Long ago, while lurking around pinterest, I came across a mini little canvas art thingie and loved the quote. It looked something like this: You + Me = Oui!
And I decided right then and there that I'd incorporate that into my home somewhere, somehow. It's just so darn sweet.
So even though this project isn't for me, and even though I don't speak French, I was excited to create some wall art using the aforementioned adorable quote.
This was created as a wedding gift, but could easily be used for an anniversary present or even for Valentine's Day. And the awesome part about it was that it cost me exactly $0 to make, since I used things I already had. Don't tell the happy couple, ok? It did cost me considerable time, effort and muttered fake curse words.
So, I've got a tutorial for you!
And though I was actually muttering and sputtering under my breath through parts of this, it's actually quite easy to make. I just make things a lot more difficult than they need to be nearly 100% of the time. Fortunately I've cut those portions out of the step by step.
Here's what you'll need.
Drill (with both a drill bit and a screwdriver bit)
Circular Saw (or other wood cutting type tool of your choice)
Also, you will likely need a hammer. It's not pictured, but I'm pretty sure I can trust you to envision that.
reclaimed wood of some sort
a bit of plywood or other thin, sturdy, mediumish-largish rectangular reclaimed wood
1 firring strip
two small nails
white Christmas lights
Do not be intimidated by the length of this list. Trust me. The good thing about this project is that you can pretty much do whatever the heck you want as long as you use the same general basic steps.
A note about reclaimed wood: I used the top of a fence panel. We put up a fence about 3 or 4 years ago and kept the two extra panels we didn't use. I had my husband cut one of the panels down for this reclaimed wood family tree I carved. So I had the top portion laying around. I used it to create the backdrop for the golden birthday party I threw for my BFF a few years ago. Once all the paper was stripped off, I had this ugly half fence panel with bits of paper and lots of hot glue stuck all over it. Which means any normal person would throw it away. But thank goodness I didn't. A note about Christmas lights: I used the ones on a white cord because I wanted the cord to blend into a light, neutral wall color. Lots of walls are white, right? Anyway, you can go with the normal string of lights if you want to. I used one I had on hand already.
So. Let's get started, eh?
1. Start with your partial fence panel. Clean it up a bit by getting rid of the hot glue clumps and stuck on paper. 2. Pull each fence slat off of the panel. 3. Hammer all the nails out. 4. Give it a very quick sanding with the palm sander. (you want it to look rustic, but you also don't want anyone to loose a hand due to giant slivers.) Then, and this may seem silly since you just sanded it, but you might want to add some small holes with nails or a drill and hammer and gauge some spots, or sand more heavily in certain areas. You know, rough it up. 5. Take the back support board and remove any nails. 6. Cut the support board in half with the circular saw. 7. Decide how you want to lay your panels laid out. I decided to lay all of mine so the curved edge was like a scallop down the side, but I alternated whether the back or front of the board was showing. 8. Lay your boards face down in the right position, touching edge to edge. Place your two pieces of support board on the right and left edges.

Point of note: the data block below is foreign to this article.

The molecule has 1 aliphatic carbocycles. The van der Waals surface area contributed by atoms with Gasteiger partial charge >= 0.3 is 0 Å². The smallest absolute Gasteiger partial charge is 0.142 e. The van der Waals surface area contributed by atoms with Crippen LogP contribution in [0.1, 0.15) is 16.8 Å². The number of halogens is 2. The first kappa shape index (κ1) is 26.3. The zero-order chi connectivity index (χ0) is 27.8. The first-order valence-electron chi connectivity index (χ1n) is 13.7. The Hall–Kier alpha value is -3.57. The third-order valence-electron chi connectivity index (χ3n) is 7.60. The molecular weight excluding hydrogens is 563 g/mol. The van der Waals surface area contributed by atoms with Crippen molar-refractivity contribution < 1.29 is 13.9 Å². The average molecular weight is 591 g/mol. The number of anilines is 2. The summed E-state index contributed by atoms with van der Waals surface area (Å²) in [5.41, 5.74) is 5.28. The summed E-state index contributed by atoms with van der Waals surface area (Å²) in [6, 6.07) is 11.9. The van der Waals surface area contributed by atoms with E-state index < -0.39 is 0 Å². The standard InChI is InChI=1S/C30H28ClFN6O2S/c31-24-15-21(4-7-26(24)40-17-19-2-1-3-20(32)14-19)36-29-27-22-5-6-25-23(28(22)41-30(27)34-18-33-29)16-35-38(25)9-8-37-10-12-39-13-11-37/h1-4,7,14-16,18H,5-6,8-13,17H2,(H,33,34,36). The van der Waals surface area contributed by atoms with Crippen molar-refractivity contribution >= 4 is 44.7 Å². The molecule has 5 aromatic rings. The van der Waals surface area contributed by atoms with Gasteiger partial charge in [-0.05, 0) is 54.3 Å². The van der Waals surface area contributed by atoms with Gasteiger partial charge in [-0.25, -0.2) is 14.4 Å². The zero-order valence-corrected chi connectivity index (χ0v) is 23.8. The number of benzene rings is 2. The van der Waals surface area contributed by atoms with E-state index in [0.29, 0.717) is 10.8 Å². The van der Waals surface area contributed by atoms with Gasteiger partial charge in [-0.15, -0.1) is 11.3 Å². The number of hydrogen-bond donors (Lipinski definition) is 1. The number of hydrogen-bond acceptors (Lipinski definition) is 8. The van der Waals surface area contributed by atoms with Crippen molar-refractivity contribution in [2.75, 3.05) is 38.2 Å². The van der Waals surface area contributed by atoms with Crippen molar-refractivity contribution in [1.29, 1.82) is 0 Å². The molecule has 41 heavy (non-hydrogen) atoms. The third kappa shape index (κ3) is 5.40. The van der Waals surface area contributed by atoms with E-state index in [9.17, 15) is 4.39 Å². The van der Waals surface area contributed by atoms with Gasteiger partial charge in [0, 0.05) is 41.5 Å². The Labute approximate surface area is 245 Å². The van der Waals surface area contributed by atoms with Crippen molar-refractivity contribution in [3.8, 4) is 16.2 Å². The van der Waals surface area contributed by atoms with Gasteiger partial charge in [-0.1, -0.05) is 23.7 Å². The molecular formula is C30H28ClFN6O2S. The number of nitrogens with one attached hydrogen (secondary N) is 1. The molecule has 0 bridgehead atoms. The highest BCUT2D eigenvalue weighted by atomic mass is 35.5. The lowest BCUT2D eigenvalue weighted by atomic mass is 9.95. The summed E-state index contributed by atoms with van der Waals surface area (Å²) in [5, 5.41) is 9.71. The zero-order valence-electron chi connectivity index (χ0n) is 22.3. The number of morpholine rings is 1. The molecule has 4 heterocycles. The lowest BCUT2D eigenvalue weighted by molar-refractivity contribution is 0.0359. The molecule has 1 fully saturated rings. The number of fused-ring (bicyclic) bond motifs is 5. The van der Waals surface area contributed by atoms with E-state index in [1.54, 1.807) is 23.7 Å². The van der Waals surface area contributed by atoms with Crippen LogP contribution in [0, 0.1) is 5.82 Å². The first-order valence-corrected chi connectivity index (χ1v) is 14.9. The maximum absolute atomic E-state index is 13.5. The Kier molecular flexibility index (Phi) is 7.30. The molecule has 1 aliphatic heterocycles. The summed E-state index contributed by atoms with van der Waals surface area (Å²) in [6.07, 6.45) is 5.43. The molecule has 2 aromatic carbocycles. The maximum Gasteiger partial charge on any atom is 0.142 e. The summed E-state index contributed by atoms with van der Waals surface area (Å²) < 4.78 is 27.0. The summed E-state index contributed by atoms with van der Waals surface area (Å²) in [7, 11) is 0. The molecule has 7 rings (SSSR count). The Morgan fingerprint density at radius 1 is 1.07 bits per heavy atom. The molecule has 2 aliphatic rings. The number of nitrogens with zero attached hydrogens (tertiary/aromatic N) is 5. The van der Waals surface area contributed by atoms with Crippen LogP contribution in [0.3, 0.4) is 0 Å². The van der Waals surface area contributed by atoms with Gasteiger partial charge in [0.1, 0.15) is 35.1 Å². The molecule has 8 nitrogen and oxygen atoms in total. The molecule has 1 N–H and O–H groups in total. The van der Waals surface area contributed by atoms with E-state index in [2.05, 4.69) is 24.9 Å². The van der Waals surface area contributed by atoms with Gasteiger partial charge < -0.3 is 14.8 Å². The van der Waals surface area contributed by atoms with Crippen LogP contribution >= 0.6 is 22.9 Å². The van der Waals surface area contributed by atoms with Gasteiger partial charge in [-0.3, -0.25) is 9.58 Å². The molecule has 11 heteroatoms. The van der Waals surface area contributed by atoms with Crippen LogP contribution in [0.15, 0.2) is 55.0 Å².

9. Lay your plywood piece on top of this and mark the edges so you know how big to cut it. It doesn't need to cover the entire back, but it should come up at least half way and overhang the two support boards just a smidge. 10. Cut the board to the right size using the circular saw. 11. Lay the plywood on top of the support boards. 12. Screw the plywood and the support boards down into the separate slats using long screws, but not so long they poke out the front. Make sure you screw into each board (I actually used two screws per board - top and bottom). 13. Cut the piece of firring so it fits between the two support boards. 14. See how there's that space there between the slats and the back piece? 15. Push that firring strip into the space - you're making a "bottom". 16. Use the nails to nail the firring strip into the support boards.
17. Use a pencil to lightly write out your quote and figure out the spacing and such.
18. Paint over the pencil lines with white craft paint.
19. You may need a second or even third coat.
20. Add details to the lettering so they're different "fonts".
Also, it may be important for you to know that if you use craft paint, as long as it is still wet it's fairly easy to rub off with a wet paper towel or clorox wipe. You know, in case you accidentally misspell the most common word in your native tongue.
Sonofa... yeah. That happened.
But I fixed it!
Now, the fun part.
21. Take your drill and make holes all along your word "oui". I didn't measure and mark for exact spacing, I just went at it. 22. Drill a large hole in the bottom center. 23. You can see that the drilling left some jagged, slivery holes. Yikes. 24. Use a piece of sandpaper to hand sand down the holes you drilled. Smoooooth... (You probably also want to sand down the whole thing again, just to make sure you don't cause serious pain with your "rustic" reclaimed wood) Then, do some paint touch ups where needed. 25. Stuff the Christmas lights down in between the plywood and the front slats. You may need either a. a super skinny arm or b. a long, thin stick. 26. Pull the plug out through the hole in the bottom.
Plug 'er in!
And there you have it! A piece of rustic, sweet and lovely, reclaimed wood wall art for some special someones. Something they can use to dress up their new home and life together.
And I used power tools. And overcame my fear of the circular saw. Huzzah!